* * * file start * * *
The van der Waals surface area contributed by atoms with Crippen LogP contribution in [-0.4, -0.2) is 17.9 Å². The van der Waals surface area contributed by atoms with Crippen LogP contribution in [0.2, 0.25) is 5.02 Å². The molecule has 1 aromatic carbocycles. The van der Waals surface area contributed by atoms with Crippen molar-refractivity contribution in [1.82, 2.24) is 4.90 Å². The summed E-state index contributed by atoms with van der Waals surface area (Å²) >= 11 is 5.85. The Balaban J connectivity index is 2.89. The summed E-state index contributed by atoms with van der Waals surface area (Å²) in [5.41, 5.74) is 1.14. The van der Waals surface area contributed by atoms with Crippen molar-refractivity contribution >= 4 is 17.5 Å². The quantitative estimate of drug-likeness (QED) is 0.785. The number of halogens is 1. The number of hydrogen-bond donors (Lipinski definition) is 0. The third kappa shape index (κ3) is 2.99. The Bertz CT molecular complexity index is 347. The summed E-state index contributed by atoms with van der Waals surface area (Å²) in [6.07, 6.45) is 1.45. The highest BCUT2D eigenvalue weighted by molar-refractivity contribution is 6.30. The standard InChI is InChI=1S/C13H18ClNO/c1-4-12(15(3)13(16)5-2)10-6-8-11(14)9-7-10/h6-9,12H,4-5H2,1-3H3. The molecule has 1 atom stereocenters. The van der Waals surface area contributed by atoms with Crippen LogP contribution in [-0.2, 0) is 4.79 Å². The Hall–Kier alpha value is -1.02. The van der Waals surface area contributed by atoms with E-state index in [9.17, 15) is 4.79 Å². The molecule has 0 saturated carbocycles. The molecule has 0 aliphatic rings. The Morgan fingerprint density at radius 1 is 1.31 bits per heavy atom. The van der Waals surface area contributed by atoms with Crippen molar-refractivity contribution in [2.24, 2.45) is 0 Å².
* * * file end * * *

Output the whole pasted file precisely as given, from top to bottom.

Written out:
The van der Waals surface area contributed by atoms with Crippen LogP contribution in [-0.4, -0.2) is 17.9 Å². The van der Waals surface area contributed by atoms with Crippen LogP contribution in [0.2, 0.25) is 5.02 Å². The molecule has 1 aromatic carbocycles. The van der Waals surface area contributed by atoms with Crippen molar-refractivity contribution in [1.82, 2.24) is 4.90 Å². The summed E-state index contributed by atoms with van der Waals surface area (Å²) >= 11 is 5.85. The Balaban J connectivity index is 2.89. The summed E-state index contributed by atoms with van der Waals surface area (Å²) in [5.41, 5.74) is 1.14. The van der Waals surface area contributed by atoms with Crippen molar-refractivity contribution >= 4 is 17.5 Å². The quantitative estimate of drug-likeness (QED) is 0.785. The number of halogens is 1. The number of hydrogen-bond donors (Lipinski definition) is 0. The third kappa shape index (κ3) is 2.99. The Bertz CT molecular complexity index is 347. The summed E-state index contributed by atoms with van der Waals surface area (Å²) in [6.07, 6.45) is 1.45. The highest BCUT2D eigenvalue weighted by molar-refractivity contribution is 6.30. The standard InChI is InChI=1S/C13H18ClNO/c1-4-12(15(3)13(16)5-2)10-6-8-11(14)9-7-10/h6-9,12H,4-5H2,1-3H3. The molecule has 1 atom stereocenters. The van der Waals surface area contributed by atoms with Crippen LogP contribution in [-0.2, 0) is 4.79 Å². The Hall–Kier alpha value is -1.02. The van der Waals surface area contributed by atoms with E-state index in [9.17, 15) is 4.79 Å². The molecule has 0 saturated carbocycles. The molecule has 0 aliphatic rings. The Morgan fingerprint density at radius 1 is 1.31 bits per heavy atom. The van der Waals surface area contributed by atoms with Crippen molar-refractivity contribution in [2.24, 2.45) is 0 Å².